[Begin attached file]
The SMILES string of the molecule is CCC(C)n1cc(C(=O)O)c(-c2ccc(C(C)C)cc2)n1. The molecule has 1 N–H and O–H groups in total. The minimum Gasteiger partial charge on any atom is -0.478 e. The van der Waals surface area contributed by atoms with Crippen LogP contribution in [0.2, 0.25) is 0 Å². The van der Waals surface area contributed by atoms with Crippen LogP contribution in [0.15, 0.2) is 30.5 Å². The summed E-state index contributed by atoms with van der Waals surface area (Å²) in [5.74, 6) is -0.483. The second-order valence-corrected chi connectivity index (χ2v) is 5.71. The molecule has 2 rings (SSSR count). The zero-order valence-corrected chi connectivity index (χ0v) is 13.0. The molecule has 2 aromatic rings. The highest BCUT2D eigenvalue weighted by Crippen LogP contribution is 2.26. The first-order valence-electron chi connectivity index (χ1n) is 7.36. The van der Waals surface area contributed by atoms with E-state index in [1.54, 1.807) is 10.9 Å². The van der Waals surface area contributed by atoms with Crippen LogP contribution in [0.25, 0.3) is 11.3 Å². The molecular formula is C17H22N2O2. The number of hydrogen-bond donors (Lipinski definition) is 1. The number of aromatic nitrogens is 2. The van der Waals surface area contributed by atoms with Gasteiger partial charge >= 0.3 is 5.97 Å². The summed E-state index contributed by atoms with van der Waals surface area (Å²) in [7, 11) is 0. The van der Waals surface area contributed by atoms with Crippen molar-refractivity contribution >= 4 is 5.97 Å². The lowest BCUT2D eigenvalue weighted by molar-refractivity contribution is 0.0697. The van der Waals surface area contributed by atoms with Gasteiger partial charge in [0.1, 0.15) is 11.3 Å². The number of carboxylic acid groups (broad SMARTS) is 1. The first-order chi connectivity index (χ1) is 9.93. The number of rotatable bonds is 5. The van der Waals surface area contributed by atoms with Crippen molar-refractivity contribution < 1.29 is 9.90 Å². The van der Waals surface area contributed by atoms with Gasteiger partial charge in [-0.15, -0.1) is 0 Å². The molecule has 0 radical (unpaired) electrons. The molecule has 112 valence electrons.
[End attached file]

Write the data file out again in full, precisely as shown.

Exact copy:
The SMILES string of the molecule is CCC(C)n1cc(C(=O)O)c(-c2ccc(C(C)C)cc2)n1. The molecule has 1 N–H and O–H groups in total. The minimum Gasteiger partial charge on any atom is -0.478 e. The van der Waals surface area contributed by atoms with Crippen LogP contribution in [0.2, 0.25) is 0 Å². The van der Waals surface area contributed by atoms with Crippen LogP contribution in [0.15, 0.2) is 30.5 Å². The summed E-state index contributed by atoms with van der Waals surface area (Å²) in [5.74, 6) is -0.483. The second-order valence-corrected chi connectivity index (χ2v) is 5.71. The molecule has 2 rings (SSSR count). The zero-order valence-corrected chi connectivity index (χ0v) is 13.0. The molecule has 2 aromatic rings. The highest BCUT2D eigenvalue weighted by Crippen LogP contribution is 2.26. The first-order valence-electron chi connectivity index (χ1n) is 7.36. The van der Waals surface area contributed by atoms with E-state index in [1.54, 1.807) is 10.9 Å². The van der Waals surface area contributed by atoms with Crippen LogP contribution in [0.25, 0.3) is 11.3 Å². The molecular formula is C17H22N2O2. The number of hydrogen-bond donors (Lipinski definition) is 1. The number of aromatic nitrogens is 2. The van der Waals surface area contributed by atoms with Gasteiger partial charge >= 0.3 is 5.97 Å². The summed E-state index contributed by atoms with van der Waals surface area (Å²) in [7, 11) is 0. The van der Waals surface area contributed by atoms with Crippen molar-refractivity contribution >= 4 is 5.97 Å². The lowest BCUT2D eigenvalue weighted by molar-refractivity contribution is 0.0697. The van der Waals surface area contributed by atoms with Gasteiger partial charge in [0.1, 0.15) is 11.3 Å². The number of carboxylic acid groups (broad SMARTS) is 1. The first-order chi connectivity index (χ1) is 9.93. The number of rotatable bonds is 5. The van der Waals surface area contributed by atoms with Crippen molar-refractivity contribution < 1.29 is 9.90 Å². The van der Waals surface area contributed by atoms with Gasteiger partial charge in [-0.15, -0.1) is 0 Å². The molecule has 0 radical (unpaired) electrons. The molecule has 112 valence electrons.